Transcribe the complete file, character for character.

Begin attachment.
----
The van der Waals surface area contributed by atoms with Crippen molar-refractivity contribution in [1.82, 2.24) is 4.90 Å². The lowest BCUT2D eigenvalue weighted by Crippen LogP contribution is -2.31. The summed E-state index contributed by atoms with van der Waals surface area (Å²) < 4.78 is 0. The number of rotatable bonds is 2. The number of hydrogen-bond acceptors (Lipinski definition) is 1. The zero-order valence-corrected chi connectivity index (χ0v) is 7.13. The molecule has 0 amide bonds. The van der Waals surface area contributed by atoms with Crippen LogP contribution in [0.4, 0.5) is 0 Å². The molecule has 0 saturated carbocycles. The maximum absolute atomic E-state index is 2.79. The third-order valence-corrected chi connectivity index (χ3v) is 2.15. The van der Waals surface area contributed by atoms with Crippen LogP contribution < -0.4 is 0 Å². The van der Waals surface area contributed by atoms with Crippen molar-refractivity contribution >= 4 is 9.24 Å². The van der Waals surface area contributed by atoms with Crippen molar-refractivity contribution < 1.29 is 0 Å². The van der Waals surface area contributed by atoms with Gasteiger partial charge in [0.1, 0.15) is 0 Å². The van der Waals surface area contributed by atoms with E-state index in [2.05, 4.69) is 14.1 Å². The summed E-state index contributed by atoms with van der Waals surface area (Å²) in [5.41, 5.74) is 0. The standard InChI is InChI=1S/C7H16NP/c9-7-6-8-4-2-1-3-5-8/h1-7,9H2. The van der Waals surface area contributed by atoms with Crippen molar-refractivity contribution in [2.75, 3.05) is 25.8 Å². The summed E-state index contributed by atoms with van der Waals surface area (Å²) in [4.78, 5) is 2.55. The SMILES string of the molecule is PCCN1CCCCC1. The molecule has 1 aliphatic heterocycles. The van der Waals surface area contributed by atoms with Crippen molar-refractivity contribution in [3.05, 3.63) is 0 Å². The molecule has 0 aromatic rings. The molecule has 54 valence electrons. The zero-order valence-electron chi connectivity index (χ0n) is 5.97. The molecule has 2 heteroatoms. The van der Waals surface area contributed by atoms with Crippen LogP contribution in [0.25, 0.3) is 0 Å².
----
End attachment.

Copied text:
The van der Waals surface area contributed by atoms with Crippen molar-refractivity contribution in [1.82, 2.24) is 4.90 Å². The lowest BCUT2D eigenvalue weighted by Crippen LogP contribution is -2.31. The summed E-state index contributed by atoms with van der Waals surface area (Å²) < 4.78 is 0. The number of rotatable bonds is 2. The number of hydrogen-bond acceptors (Lipinski definition) is 1. The zero-order valence-corrected chi connectivity index (χ0v) is 7.13. The molecule has 0 amide bonds. The van der Waals surface area contributed by atoms with Crippen LogP contribution in [0.4, 0.5) is 0 Å². The molecule has 0 saturated carbocycles. The maximum absolute atomic E-state index is 2.79. The third-order valence-corrected chi connectivity index (χ3v) is 2.15. The van der Waals surface area contributed by atoms with Crippen LogP contribution < -0.4 is 0 Å². The van der Waals surface area contributed by atoms with Crippen molar-refractivity contribution >= 4 is 9.24 Å². The van der Waals surface area contributed by atoms with Crippen molar-refractivity contribution < 1.29 is 0 Å². The van der Waals surface area contributed by atoms with Gasteiger partial charge in [0.1, 0.15) is 0 Å². The van der Waals surface area contributed by atoms with E-state index in [2.05, 4.69) is 14.1 Å². The summed E-state index contributed by atoms with van der Waals surface area (Å²) in [5.41, 5.74) is 0. The standard InChI is InChI=1S/C7H16NP/c9-7-6-8-4-2-1-3-5-8/h1-7,9H2. The van der Waals surface area contributed by atoms with Crippen molar-refractivity contribution in [2.75, 3.05) is 25.8 Å². The summed E-state index contributed by atoms with van der Waals surface area (Å²) in [4.78, 5) is 2.55. The SMILES string of the molecule is PCCN1CCCCC1. The molecule has 1 aliphatic heterocycles. The van der Waals surface area contributed by atoms with Crippen molar-refractivity contribution in [3.05, 3.63) is 0 Å². The molecule has 0 aromatic rings. The molecule has 54 valence electrons. The zero-order valence-electron chi connectivity index (χ0n) is 5.97. The molecule has 2 heteroatoms. The van der Waals surface area contributed by atoms with Crippen LogP contribution in [0.25, 0.3) is 0 Å².